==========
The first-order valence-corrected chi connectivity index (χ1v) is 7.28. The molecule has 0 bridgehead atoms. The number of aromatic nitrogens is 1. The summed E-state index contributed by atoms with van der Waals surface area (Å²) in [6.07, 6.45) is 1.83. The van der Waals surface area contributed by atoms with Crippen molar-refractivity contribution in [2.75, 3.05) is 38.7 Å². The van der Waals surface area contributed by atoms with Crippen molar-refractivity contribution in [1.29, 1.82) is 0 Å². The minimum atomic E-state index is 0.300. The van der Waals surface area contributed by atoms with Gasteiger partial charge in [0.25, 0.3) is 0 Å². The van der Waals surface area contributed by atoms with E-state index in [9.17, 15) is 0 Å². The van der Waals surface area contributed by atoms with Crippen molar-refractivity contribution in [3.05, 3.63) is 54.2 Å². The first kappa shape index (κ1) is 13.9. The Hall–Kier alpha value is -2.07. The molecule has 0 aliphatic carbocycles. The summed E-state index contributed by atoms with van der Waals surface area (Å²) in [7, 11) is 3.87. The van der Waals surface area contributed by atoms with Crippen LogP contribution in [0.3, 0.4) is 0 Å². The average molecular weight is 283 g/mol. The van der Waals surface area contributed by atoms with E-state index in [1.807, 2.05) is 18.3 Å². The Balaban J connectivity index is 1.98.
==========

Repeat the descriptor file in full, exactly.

The first-order valence-corrected chi connectivity index (χ1v) is 7.28. The molecule has 0 bridgehead atoms. The number of aromatic nitrogens is 1. The summed E-state index contributed by atoms with van der Waals surface area (Å²) in [6.07, 6.45) is 1.83. The van der Waals surface area contributed by atoms with Crippen molar-refractivity contribution in [2.75, 3.05) is 38.7 Å². The van der Waals surface area contributed by atoms with Crippen molar-refractivity contribution in [1.29, 1.82) is 0 Å². The minimum atomic E-state index is 0.300. The van der Waals surface area contributed by atoms with Gasteiger partial charge in [0.25, 0.3) is 0 Å². The van der Waals surface area contributed by atoms with E-state index in [9.17, 15) is 0 Å². The van der Waals surface area contributed by atoms with Crippen molar-refractivity contribution in [3.05, 3.63) is 54.2 Å². The first kappa shape index (κ1) is 13.9. The Hall–Kier alpha value is -2.07. The molecule has 0 aliphatic carbocycles. The summed E-state index contributed by atoms with van der Waals surface area (Å²) in [7, 11) is 3.87. The van der Waals surface area contributed by atoms with Crippen LogP contribution in [0.3, 0.4) is 0 Å². The average molecular weight is 283 g/mol. The van der Waals surface area contributed by atoms with E-state index in [1.807, 2.05) is 18.3 Å². The Balaban J connectivity index is 1.98.